O'Brien maintains a bantering repartee with everyone on his beat, student or secretary, priest or president. He gives people the business and is given it right back.

He recalled asking Rev. J. Donald Monan, SJ, then University president and now chancellor, if any thought had been given to installing a sprinkler system. "What's the matter, John," came the response, "hoses getting too heavy?"

Associate Director of Community Affairs William Mills savors the opportunity to give his friend O'Brien the needle.

"John was walking across the Dustbowl one day when an employee of the Bookstore mentioned to him that the staff in Hopkins House was disappointed in the job he did mulching around the back parking-lot area," Mills said.

"Thinking there was a problem, John began spending a lot of time on the area, and asked me if everything was OK now with the mulching job. Having been let in on the joke they were playing on John, I told him I would check with my supervisor and get back to him. John began asking every couple of hours if my supervisor was happy.

"Finally, I had to tell him his friends were playing a joke on him," Mills said.

When the teasing is done, however, the compliments flow regarding O'Brien's dedication to the job.

Fr. Mackin marveled at the round-the-clock dedication O'Brien brings to the job. "We appreciate him most in the wintertime," said the Jesuit, an advisor to the Alumni Association. "He's out there early in the morning, shoveling snow from the walks at godless hours."

Said James Lehane, executive assistant to the president: "He makes the place look like a million-and-a-half bucks. He's got his hand in everything. It's a pleasure to walk around in John's grounds."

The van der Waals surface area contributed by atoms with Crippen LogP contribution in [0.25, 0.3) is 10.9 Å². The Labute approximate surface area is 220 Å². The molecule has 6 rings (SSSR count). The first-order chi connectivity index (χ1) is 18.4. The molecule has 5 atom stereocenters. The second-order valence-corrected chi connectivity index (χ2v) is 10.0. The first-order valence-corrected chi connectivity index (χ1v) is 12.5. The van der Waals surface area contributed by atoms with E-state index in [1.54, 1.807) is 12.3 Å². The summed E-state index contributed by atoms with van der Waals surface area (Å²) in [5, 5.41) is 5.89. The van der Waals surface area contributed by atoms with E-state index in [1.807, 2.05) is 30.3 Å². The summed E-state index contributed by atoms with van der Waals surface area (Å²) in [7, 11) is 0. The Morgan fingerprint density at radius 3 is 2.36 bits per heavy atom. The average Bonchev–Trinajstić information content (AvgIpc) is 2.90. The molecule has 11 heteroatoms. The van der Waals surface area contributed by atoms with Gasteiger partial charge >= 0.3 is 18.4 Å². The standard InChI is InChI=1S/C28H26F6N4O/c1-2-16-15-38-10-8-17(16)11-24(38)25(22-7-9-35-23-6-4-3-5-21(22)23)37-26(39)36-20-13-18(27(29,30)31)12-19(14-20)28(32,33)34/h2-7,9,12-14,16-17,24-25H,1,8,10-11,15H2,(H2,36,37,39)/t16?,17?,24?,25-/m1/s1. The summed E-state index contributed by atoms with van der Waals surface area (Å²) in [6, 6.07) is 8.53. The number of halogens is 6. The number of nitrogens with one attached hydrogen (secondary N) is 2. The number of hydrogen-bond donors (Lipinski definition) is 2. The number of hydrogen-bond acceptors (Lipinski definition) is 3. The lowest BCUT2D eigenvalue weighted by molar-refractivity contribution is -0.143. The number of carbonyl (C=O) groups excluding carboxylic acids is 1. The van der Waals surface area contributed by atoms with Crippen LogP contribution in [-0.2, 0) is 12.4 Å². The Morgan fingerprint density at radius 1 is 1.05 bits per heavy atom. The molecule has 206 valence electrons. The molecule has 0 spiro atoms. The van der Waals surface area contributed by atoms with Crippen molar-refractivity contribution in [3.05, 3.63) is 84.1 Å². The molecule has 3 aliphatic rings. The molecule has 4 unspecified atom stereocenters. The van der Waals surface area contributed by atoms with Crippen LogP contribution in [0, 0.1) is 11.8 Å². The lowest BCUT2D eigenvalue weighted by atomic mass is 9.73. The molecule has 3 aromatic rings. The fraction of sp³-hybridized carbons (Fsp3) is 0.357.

O'Brien, a native of Mission Hill and graduate of Boston English High School, worked in roofing and siding before taking a job at Boston College 24 years ago.

"I like my job," O'Brien said. "The best part is working by myself. I'm trusted by my boss, and left alone."

The tough part of the job comes in winter, he said, when he fights a prolonged battle against ice. Meantime, in Commencement season, any unforeseen bouts of bad weather can cause headaches.

But somehow, the campus always ends up looking like a postcard, especially so when thousands of graduates and their families descend in late May.

O'Brien credited the contributions of the unsung workers who tend the grounds and set up the conference rooms and empty the trash. "There's only 25 of us, and we've got an awful lot of area to cover," he said. "Sometimes the guys don't get recognized."

One of O'Brien's many friends along College Road, Center for Ignatian Spirituality Director Howard Gray, SJ, offered this assessment of the landscaper's vocation.

"John's spirituality is tied closely to a sense of personal investment in the enterprise of College Road, keeping the snow in its place in the winter and the flowers in their glory in the summer," Fr. Gray said.

"Ignatius Loyola, the founder of the Jesuits, encourages us to find God in all things. Meeting John each morning as I come to Rahner House has been one of the easiest ways I have found God at BC."